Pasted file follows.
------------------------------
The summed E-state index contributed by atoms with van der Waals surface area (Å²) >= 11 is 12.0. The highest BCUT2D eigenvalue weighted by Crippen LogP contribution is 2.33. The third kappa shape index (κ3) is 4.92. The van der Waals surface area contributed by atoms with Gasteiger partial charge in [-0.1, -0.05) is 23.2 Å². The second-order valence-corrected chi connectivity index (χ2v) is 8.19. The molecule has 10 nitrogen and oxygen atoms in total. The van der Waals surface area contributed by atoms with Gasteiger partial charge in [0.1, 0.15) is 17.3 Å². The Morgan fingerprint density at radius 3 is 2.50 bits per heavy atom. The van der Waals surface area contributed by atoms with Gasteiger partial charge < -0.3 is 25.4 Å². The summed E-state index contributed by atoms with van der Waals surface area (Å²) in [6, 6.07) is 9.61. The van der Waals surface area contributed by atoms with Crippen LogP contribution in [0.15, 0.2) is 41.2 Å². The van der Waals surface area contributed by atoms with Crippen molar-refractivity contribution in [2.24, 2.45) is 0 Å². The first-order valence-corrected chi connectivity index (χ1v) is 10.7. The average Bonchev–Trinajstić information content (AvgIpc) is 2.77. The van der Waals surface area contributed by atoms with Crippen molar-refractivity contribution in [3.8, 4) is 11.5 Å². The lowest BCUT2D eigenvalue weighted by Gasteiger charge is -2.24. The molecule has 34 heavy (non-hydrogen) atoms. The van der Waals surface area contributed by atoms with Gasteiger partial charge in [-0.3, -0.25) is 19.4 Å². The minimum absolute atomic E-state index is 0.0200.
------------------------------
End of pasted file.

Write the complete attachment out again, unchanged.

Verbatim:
The summed E-state index contributed by atoms with van der Waals surface area (Å²) >= 11 is 12.0. The highest BCUT2D eigenvalue weighted by Crippen LogP contribution is 2.33. The third kappa shape index (κ3) is 4.92. The van der Waals surface area contributed by atoms with Gasteiger partial charge in [-0.1, -0.05) is 23.2 Å². The second-order valence-corrected chi connectivity index (χ2v) is 8.19. The molecule has 10 nitrogen and oxygen atoms in total. The van der Waals surface area contributed by atoms with Gasteiger partial charge in [0.1, 0.15) is 17.3 Å². The Morgan fingerprint density at radius 3 is 2.50 bits per heavy atom. The van der Waals surface area contributed by atoms with Gasteiger partial charge < -0.3 is 25.4 Å². The summed E-state index contributed by atoms with van der Waals surface area (Å²) in [6, 6.07) is 9.61. The van der Waals surface area contributed by atoms with Crippen LogP contribution in [0.15, 0.2) is 41.2 Å². The van der Waals surface area contributed by atoms with Crippen molar-refractivity contribution in [2.24, 2.45) is 0 Å². The first-order valence-corrected chi connectivity index (χ1v) is 10.7. The average Bonchev–Trinajstić information content (AvgIpc) is 2.77. The van der Waals surface area contributed by atoms with Crippen molar-refractivity contribution in [3.8, 4) is 11.5 Å². The lowest BCUT2D eigenvalue weighted by Gasteiger charge is -2.24. The molecule has 34 heavy (non-hydrogen) atoms. The van der Waals surface area contributed by atoms with Gasteiger partial charge in [-0.3, -0.25) is 19.4 Å². The minimum absolute atomic E-state index is 0.0200.